There are many different options when it comes to camping in the Blue Mountains. With 1.4 million acres in the Umatilla National Forest and 2.3 million acres in the Wallowa-Whitman National Forest, that is approximately 5,781 square miles. For reference, that is the size of Connecticut and Rhode Island combined. To say there are a few camping opportunities in the Blue Mountains would be an understatement. A number of established campgrounds with camp hosts are sprinkled throughout the area. More remote campgrounds with only a handful of sites and limited facilities give campers a primitive experience. Dispersed camping is a popular option, and affords users the opportunity to really get away from it all in a mindful manner to the environment. Conversely, many campgrounds can accommodate recreational vehicles for a few added comforts and conveniences. A number of cabins are also available for rent and managed by the Forest Service. No matter your definition of shelter, the Blue Mountains make a pretty wonderful place to call home for a night or two.
With approximately 90 campgrounds to choose from in just the National Forests alone, that is a lot of camping to exhaust all the possibilities. Campgrounds typically have the basics—toilets, picnic tables, and a relatively level spot to pitch a tent. Temperatures can vary quite a bit regardless of the time of year, so always pack something warm. We spent a night near Ski Bluewood in July when the valley was over 100 degrees, and we woke up to frost on the tent. On our return trip to town, the temperature variance from the mountains to town was an impressive 70 degrees. Point being, pop up into the mountains for a quick reprieve from heat, work, the city, and any number of stressors--let nature work her calming magic.
In the Umatilla National Forest there are 36 campgrounds, 11 of those sites can accommodate large groups and 16 allow RVs. Campgrounds weren’t designed for large RVs, so please consider the journey to reach the campground and the capacity of the campground before starting your trip. Cabin rentals exist in the forest for a modest fee and are reservable. In the Umatilla National Forest, the cabins are available year-round. The Wallowa-Whitman National Forest offers over 59 campgrounds. This forest has more RV-friendly sites as well as four seasonal cabins. As a general rule, all campgrounds are non-reservable with a 14 day stay limit in a 30 day time period.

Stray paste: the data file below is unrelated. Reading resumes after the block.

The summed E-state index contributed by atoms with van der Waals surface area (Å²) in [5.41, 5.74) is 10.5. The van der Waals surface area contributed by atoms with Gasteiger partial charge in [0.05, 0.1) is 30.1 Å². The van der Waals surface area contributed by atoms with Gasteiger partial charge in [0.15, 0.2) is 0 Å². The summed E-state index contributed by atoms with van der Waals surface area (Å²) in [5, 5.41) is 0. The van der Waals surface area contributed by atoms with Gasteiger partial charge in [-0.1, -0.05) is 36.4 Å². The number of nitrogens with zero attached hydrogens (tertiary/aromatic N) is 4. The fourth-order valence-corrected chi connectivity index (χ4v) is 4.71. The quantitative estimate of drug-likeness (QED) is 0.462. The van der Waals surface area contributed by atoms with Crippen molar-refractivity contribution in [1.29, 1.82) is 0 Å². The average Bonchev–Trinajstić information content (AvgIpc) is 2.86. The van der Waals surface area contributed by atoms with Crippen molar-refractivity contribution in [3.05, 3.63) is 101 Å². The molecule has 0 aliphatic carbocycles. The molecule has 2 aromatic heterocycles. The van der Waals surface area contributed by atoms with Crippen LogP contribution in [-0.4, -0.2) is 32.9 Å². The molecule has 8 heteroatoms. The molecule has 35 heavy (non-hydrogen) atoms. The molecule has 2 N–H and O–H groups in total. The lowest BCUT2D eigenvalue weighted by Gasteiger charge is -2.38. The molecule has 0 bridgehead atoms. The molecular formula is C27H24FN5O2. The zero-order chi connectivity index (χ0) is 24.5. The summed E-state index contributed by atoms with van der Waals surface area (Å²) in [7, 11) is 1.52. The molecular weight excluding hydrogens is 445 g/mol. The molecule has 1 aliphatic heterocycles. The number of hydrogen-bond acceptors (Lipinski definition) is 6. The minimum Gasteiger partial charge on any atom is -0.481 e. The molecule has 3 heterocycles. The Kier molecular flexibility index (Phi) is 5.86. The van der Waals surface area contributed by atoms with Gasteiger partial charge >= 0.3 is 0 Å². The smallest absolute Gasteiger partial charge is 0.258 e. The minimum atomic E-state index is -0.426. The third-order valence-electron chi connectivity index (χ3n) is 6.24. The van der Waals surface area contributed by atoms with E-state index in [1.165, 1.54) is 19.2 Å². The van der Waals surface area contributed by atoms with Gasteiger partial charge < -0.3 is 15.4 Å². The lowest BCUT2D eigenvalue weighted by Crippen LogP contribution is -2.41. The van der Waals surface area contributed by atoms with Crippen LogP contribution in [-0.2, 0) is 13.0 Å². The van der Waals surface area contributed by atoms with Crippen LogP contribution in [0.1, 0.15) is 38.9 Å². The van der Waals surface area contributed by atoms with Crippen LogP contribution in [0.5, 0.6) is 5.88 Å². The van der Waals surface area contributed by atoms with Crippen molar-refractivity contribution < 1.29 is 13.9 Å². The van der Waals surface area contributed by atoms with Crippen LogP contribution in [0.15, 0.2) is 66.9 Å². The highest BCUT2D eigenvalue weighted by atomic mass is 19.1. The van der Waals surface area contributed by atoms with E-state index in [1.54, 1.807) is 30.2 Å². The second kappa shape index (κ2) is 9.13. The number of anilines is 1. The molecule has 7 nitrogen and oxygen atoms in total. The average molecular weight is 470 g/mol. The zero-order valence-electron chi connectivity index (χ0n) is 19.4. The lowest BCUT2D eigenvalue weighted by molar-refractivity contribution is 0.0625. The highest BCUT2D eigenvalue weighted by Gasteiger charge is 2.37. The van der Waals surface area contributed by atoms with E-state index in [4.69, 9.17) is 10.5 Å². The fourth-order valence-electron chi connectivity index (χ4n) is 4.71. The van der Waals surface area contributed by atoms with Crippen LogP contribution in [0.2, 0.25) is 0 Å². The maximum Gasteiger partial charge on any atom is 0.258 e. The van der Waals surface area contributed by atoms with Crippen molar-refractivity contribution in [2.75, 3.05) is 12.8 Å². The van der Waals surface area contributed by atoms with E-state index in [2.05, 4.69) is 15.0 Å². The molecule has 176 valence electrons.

Of the day-use fees or camping fees collected, 85% of those funds go toward improvements and maintenance. Potable water is often not available so pack accordingly. Deadwood is allowed for fire material, but permits are needed to remove firewood. Pets should stay on a leash. Discharging a weapon is forbidden; quiet time is 10 pm. Most importantly, pack it in and pack it all out. Those are just a few of the general rules common to both forests. Always read signage at the campground for information specific to that location. Remember, the good people of the Forest Service are charged with a mission to provide outdoor recreation opportunities as well as keep you safe. Following a few simple rules makes that effort so much easier.
The Clearwater Lookout Cabin is managed by the Umatilla National Forest Pomeroy Ranger District and is available year-round. At 5,600 feet, this is a great spot to perch atop the Blue Mountains. In the winter, visitors can snowshoe or cross country ski roughly five miles in from the Rose Springs Sno-Park.